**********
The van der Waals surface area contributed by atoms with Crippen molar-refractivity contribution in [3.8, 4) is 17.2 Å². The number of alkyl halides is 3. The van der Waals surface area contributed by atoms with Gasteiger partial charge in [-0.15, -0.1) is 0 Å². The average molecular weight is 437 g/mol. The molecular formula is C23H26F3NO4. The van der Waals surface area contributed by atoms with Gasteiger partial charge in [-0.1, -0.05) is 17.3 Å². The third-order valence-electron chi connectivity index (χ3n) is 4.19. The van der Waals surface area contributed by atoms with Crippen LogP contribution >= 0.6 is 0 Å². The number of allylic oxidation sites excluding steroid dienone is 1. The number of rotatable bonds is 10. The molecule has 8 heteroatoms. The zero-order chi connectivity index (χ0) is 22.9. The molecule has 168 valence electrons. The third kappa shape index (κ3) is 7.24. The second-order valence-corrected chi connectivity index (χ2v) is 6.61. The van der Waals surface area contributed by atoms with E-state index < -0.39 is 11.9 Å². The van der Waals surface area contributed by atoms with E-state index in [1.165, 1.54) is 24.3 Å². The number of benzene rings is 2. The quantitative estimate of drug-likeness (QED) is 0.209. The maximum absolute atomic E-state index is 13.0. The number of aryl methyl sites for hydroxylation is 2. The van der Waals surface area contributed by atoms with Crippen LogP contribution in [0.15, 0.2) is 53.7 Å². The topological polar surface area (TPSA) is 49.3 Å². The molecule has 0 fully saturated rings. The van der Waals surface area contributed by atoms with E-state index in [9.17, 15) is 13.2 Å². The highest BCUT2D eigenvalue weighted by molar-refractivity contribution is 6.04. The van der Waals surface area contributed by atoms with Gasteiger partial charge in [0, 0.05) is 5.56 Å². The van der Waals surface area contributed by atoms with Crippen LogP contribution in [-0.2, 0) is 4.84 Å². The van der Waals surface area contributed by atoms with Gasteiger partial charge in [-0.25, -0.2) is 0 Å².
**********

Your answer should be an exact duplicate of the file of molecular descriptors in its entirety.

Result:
The van der Waals surface area contributed by atoms with Crippen molar-refractivity contribution in [3.8, 4) is 17.2 Å². The number of alkyl halides is 3. The van der Waals surface area contributed by atoms with Gasteiger partial charge in [-0.15, -0.1) is 0 Å². The average molecular weight is 437 g/mol. The molecular formula is C23H26F3NO4. The van der Waals surface area contributed by atoms with Gasteiger partial charge in [-0.1, -0.05) is 17.3 Å². The third-order valence-electron chi connectivity index (χ3n) is 4.19. The van der Waals surface area contributed by atoms with Crippen LogP contribution >= 0.6 is 0 Å². The number of allylic oxidation sites excluding steroid dienone is 1. The number of rotatable bonds is 10. The molecule has 8 heteroatoms. The zero-order chi connectivity index (χ0) is 22.9. The molecule has 168 valence electrons. The third kappa shape index (κ3) is 7.24. The second-order valence-corrected chi connectivity index (χ2v) is 6.61. The van der Waals surface area contributed by atoms with E-state index < -0.39 is 11.9 Å². The van der Waals surface area contributed by atoms with E-state index in [1.165, 1.54) is 24.3 Å². The number of benzene rings is 2. The quantitative estimate of drug-likeness (QED) is 0.209. The maximum absolute atomic E-state index is 13.0. The number of aryl methyl sites for hydroxylation is 2. The van der Waals surface area contributed by atoms with Crippen LogP contribution in [0.15, 0.2) is 53.7 Å². The topological polar surface area (TPSA) is 49.3 Å². The molecule has 0 fully saturated rings. The van der Waals surface area contributed by atoms with E-state index in [9.17, 15) is 13.2 Å². The highest BCUT2D eigenvalue weighted by molar-refractivity contribution is 6.04. The van der Waals surface area contributed by atoms with Gasteiger partial charge in [0, 0.05) is 5.56 Å². The van der Waals surface area contributed by atoms with Crippen LogP contribution in [-0.2, 0) is 4.84 Å². The van der Waals surface area contributed by atoms with Gasteiger partial charge in [-0.25, -0.2) is 0 Å².